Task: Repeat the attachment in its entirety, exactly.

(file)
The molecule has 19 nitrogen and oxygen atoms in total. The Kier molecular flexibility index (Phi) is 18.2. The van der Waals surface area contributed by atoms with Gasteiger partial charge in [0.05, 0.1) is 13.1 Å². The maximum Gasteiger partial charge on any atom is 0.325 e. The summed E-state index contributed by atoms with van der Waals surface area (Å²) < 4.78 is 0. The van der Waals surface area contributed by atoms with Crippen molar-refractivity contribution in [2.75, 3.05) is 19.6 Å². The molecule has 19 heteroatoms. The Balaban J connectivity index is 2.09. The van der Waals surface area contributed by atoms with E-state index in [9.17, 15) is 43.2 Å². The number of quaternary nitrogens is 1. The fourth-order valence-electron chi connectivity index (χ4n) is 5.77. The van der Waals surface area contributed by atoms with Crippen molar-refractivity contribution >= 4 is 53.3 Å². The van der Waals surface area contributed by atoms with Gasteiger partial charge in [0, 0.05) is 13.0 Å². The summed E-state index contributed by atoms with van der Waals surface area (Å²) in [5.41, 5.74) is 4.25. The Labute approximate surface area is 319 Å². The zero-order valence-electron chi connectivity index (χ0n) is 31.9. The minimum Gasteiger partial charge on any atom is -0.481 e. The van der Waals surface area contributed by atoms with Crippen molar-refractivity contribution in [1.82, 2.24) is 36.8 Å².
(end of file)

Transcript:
The molecule has 19 nitrogen and oxygen atoms in total. The Kier molecular flexibility index (Phi) is 18.2. The van der Waals surface area contributed by atoms with Gasteiger partial charge in [0.05, 0.1) is 13.1 Å². The maximum Gasteiger partial charge on any atom is 0.325 e. The summed E-state index contributed by atoms with van der Waals surface area (Å²) < 4.78 is 0. The van der Waals surface area contributed by atoms with Crippen molar-refractivity contribution in [2.75, 3.05) is 19.6 Å². The molecule has 19 heteroatoms. The Balaban J connectivity index is 2.09. The van der Waals surface area contributed by atoms with E-state index in [9.17, 15) is 43.2 Å². The number of quaternary nitrogens is 1. The fourth-order valence-electron chi connectivity index (χ4n) is 5.77. The van der Waals surface area contributed by atoms with Crippen molar-refractivity contribution >= 4 is 53.3 Å². The van der Waals surface area contributed by atoms with Gasteiger partial charge in [0, 0.05) is 13.0 Å². The summed E-state index contributed by atoms with van der Waals surface area (Å²) in [5.41, 5.74) is 4.25. The Labute approximate surface area is 319 Å². The zero-order valence-electron chi connectivity index (χ0n) is 31.9. The minimum Gasteiger partial charge on any atom is -0.481 e. The van der Waals surface area contributed by atoms with Crippen molar-refractivity contribution in [1.82, 2.24) is 36.8 Å².